Mill would say that if God is omniscient then surely he is aware of our suffering and would therefore intervene in the evil as he loves us all. Yet God still allows our suffering to continue which suggests that God is not powerful (omnipotent) at all and cannot stop us or save us from this evil. Mill also believes that the natural disasters and natural problems within the human body such as curable or incurable cancers and diseases such as motor-neurone disease (causes of the body to shut down slowly) for example show faults in the design. These disaster show poor design but how can an all knowing
Hoan Truong Mrs. Masters CP English 11 October 28 2011 Purity from Within Good v. evil played as an extremely important theme in both the Beowulf and Grendel text. In Beowulf, Grendel, the mean bloodthirsty monster, obviously represents evil; killing innocent human lives because of his mechanical animalistic behaviors. Beowulf on the other hand was looked up to as a hero. In the human perspective; he was described as strong, courageous hero. In contrast Gardner portrayed Grendel and Beowulf completely different than how Orwell did.
To continue Kesey expression through strong-willed lead roles who differentiate from the crowd, he created the character of Randle Patrick McMurphy, to showcase his own rebellious ideas into, “a defiant man in a madhouse where madness was the only affirming and clarifying response to the dehumanizing tyranny of an authority figure” (Great American Trip). Though the use of psychedelic drugs contributed to Keseys expression, he states that, “Drugs don’t create characters or stories any more than pencils do. They are merely instruments that help get them on the page” (Ken Kesey). It is in this novel that Kesey sets out to relay his ideas that he lives his life through. He first begins by constructing a setting of societal influence, a mental hospital.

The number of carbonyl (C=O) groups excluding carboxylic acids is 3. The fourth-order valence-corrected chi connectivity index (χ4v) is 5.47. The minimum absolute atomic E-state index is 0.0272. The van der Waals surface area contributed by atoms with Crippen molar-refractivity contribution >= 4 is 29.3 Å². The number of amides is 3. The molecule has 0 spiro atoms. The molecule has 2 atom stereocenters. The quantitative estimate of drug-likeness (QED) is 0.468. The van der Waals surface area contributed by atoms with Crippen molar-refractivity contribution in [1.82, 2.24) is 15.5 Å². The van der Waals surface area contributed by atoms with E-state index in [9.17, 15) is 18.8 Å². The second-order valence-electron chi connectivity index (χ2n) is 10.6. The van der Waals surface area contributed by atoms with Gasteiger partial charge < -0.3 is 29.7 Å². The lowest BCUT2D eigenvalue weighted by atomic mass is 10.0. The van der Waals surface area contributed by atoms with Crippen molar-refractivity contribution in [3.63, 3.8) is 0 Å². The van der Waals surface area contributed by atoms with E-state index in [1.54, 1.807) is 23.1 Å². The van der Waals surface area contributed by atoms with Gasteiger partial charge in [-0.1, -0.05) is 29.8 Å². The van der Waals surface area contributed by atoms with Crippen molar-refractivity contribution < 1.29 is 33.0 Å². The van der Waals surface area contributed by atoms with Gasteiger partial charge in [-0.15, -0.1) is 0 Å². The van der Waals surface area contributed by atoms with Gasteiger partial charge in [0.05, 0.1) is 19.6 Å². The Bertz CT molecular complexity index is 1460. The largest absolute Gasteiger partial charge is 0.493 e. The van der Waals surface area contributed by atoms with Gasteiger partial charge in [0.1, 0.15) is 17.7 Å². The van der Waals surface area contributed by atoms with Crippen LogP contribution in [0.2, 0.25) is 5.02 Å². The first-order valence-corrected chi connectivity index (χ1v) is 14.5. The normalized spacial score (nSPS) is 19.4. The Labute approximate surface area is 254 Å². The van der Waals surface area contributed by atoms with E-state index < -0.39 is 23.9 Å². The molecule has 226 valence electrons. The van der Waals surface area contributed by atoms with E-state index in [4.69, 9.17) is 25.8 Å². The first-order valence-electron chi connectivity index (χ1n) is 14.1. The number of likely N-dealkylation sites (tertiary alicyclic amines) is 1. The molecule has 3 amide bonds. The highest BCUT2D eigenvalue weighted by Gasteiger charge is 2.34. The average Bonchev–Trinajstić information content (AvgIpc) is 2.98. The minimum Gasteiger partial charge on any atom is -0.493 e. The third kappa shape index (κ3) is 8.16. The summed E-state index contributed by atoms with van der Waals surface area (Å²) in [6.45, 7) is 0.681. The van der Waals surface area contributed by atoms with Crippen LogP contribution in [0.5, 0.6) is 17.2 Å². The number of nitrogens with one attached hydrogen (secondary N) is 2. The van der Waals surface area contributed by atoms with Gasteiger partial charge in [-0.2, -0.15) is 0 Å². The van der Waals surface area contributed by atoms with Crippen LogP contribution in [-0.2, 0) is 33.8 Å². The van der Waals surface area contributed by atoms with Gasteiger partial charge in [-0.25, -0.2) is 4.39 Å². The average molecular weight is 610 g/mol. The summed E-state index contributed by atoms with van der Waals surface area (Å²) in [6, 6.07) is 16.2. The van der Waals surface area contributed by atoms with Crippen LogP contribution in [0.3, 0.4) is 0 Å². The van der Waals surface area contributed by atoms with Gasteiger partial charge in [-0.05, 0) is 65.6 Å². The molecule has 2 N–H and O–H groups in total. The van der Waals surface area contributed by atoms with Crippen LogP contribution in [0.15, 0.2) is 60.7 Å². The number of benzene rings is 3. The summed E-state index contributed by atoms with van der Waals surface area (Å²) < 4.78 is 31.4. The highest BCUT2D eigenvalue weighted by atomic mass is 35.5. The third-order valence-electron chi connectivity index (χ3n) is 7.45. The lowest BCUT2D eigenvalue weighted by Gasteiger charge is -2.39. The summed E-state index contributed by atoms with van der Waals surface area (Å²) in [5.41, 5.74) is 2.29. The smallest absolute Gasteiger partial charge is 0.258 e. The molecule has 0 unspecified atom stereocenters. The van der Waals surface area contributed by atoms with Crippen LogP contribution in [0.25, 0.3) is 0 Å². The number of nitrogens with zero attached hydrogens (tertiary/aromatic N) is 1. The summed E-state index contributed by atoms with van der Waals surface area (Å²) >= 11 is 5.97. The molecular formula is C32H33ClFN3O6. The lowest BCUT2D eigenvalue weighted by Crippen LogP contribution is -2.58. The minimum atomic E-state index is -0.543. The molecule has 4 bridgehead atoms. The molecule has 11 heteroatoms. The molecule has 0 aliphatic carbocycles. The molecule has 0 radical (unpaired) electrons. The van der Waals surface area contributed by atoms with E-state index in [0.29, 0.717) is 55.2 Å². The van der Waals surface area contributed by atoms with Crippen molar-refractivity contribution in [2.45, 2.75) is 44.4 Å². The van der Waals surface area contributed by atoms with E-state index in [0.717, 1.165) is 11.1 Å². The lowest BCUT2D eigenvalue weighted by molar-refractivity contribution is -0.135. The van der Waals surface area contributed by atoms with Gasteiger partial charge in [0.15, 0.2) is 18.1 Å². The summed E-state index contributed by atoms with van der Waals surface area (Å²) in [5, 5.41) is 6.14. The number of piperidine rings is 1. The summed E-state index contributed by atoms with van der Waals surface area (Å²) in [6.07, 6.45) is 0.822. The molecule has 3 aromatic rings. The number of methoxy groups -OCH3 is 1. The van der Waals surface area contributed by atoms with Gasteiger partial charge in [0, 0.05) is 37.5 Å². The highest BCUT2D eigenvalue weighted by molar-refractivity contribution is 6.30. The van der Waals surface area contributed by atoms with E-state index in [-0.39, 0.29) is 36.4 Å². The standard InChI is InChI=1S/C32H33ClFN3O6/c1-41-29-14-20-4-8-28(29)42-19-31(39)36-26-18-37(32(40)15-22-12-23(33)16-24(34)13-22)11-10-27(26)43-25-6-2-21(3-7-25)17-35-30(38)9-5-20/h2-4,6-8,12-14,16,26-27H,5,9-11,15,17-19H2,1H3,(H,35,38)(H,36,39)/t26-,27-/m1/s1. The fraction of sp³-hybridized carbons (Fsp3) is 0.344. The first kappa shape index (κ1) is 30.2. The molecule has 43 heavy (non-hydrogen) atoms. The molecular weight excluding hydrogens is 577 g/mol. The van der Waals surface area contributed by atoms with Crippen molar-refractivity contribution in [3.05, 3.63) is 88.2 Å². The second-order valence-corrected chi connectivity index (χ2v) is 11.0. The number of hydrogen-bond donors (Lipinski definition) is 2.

The boys in Lord of the Flies demonstrate this natural goodness and evilness for when they are free from society, their arguably natural goodness (seen in Ralph, Simon and Piggy) is revealed, but also the natural evil (seen in Jack, Roger and most of the boys) is also revealed. The one other direction we can take our interpretation is to reject this is a realist text and consider to be a fantastical story presenting issues for society to consider. For example, if Ben is not a real 'type' but rather represents dysfunction, then society is asked what it does with this dysfunction. This view also lets David and Harriet off the hook, questioning society's treatment of them as parents of a dysfunctional child, rather than questioning their parenthood. Harriet knew that Ben was going to be different compared to the other
Philosophy also says that the wicked are weak and have no power, and the virtuous are strong and powerful. Evil people lose power and strength striving for things that don’t matter. Boethius agrees with this statement, but it still bothers him that the wicked harm the virtuous and are not punished. Lady Philosophy attempts to show him that the wicked are rewarded by their lack of existence, and the wicked are denied happiness. The wicked see punishment as a good thing because they have a chance to be corrected.